À la fin de 1986, Parotte note que la littérature acadienne ne semble plus être considérée comme un véhicule de projets collectifs. L'entreprise collective des années 70 cède la place à l'individualisme des années 80. Au "Je" collectif se substitue dorénavant un "Je" doté d'une voix individuelle. Ce nouveau style d'écriture en Acadie permet l'ouverture au monde, ou l'accès à une vision universelle, qui n'était pas toujours possible auparavant. Bien que l'écriture acadienne s'offre une plus ample vision du monde, on reste conscient d'un régionalisme ayant pour centre la ville de Moncton. La voix acadienne contemporaine rejoint désormais une multiplicité de lecteurs à l'extérieur du territoire acadien, lecteurs qui auparavant étaient exclus par cette fermeture au monde de l'écriture acadienne.
An important and recurrent theme in Maritime literature is what might be called the Kevin O'Brien syndrome, or dulce versus utile -- beauty versus usefulness. The lack of audacity, the puritanism, the contempt for educational and aesthetic development, the frontier high-jinks and frost-bitten imagination identified by writers and critics such as Archibald Lampman, A.J.M. Smith, E.K. Brown, Douglas Bush, Northrop Frye, and Margaret Atwood as typical of Canadian society and culture can be documented in Maritime literature from colonial times to the present. In fact, the mentality described, like the literature encoding it, finds some of its earliest and some of its most anguished articulations here -- not only in measured, academic reflections, but in a range of sardonic, despairing, or tragic dramatizations.
The very existence of Maritime women writers, let alone their emergence into prominence, is startling -- dazzling even -- given the tradition of Maritime fiction. For it is a tradition which has, to a remarkable degree, both excluded and maligned, or at least misrepresented, women in terms of their relation to the world of words -- spoken and printed. Women writers in the Maritimes have had to carry out two enormous tasks -- not only invading the predominantly masculine world of letters, but also wrestling with and countering the portrayal of their own sex as one implacably hostile to literature and literary culture. Three female Maritime writers representative of those who have accomplished these tasks are Nancy Bauer, Susan Kerslake, and Antonine Maillet.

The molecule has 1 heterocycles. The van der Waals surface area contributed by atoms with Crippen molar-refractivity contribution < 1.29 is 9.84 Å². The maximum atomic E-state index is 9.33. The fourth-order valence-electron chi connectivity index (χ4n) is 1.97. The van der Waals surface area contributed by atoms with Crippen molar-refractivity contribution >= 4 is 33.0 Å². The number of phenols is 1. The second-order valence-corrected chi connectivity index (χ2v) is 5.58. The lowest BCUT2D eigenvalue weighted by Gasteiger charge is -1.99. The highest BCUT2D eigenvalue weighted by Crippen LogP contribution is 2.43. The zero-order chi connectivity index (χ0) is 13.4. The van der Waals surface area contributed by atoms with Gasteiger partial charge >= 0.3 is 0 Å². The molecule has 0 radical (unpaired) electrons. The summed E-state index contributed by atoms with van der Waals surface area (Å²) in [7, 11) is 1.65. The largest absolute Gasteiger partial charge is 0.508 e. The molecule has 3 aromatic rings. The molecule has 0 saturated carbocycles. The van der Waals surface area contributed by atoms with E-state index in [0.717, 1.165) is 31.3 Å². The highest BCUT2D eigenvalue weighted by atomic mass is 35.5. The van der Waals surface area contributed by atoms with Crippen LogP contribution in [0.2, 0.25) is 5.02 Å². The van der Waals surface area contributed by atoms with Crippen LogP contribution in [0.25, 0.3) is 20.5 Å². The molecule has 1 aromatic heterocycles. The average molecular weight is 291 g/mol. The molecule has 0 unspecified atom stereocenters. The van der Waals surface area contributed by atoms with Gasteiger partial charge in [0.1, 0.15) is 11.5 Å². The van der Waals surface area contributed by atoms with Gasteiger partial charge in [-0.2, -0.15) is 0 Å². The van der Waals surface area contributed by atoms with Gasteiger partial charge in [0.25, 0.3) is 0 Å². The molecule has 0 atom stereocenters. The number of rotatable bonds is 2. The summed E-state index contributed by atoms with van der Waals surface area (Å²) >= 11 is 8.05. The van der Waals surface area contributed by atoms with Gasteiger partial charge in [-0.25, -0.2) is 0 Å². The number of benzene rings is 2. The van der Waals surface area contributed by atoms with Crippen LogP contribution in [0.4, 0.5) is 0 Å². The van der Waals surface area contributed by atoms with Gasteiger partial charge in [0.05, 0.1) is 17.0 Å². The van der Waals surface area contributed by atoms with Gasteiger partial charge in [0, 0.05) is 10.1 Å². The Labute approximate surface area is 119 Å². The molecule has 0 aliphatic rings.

As A.W. Pollard has stated, each book is "an event in the spiritual history of the country and city and therefore a record of the publishing of books ought to be kept". Yet, New Brunswick literature to this day remains virtually untouched by bibliographers. This article looks at the state of bibliography in the province -- primarily concerned with works written in English -- and suggests ways in which the state of bibliography can be improved.
A study of the positions which Thomas Hill -- Loyalist editor, Orange Lodge supporter, and Tory -- unwaveringly enunciated and defended in his editorial pages is central to any understanding of the literary, social, and political history of New Brunswick -- the development of Responsible Government, the Orange Lodge and its part in the province's long-standing religious antipathies, the evolution of the party system, and freedom of the press. The pages of the Loyalist, with their poetry, short stories, and reviews, provide a cultural snapshot of the period. In sum, Hill's causes and interests were the causes and interests of New Brunswick in the mid 1800s. Yet he remains slightly served by provincial historians. A biographical study of Hill's Fredericton years recreates the context in which his values developed and the perspective from which Hill viewed those elements of provincial life he laboured so consistently to conserve or improve.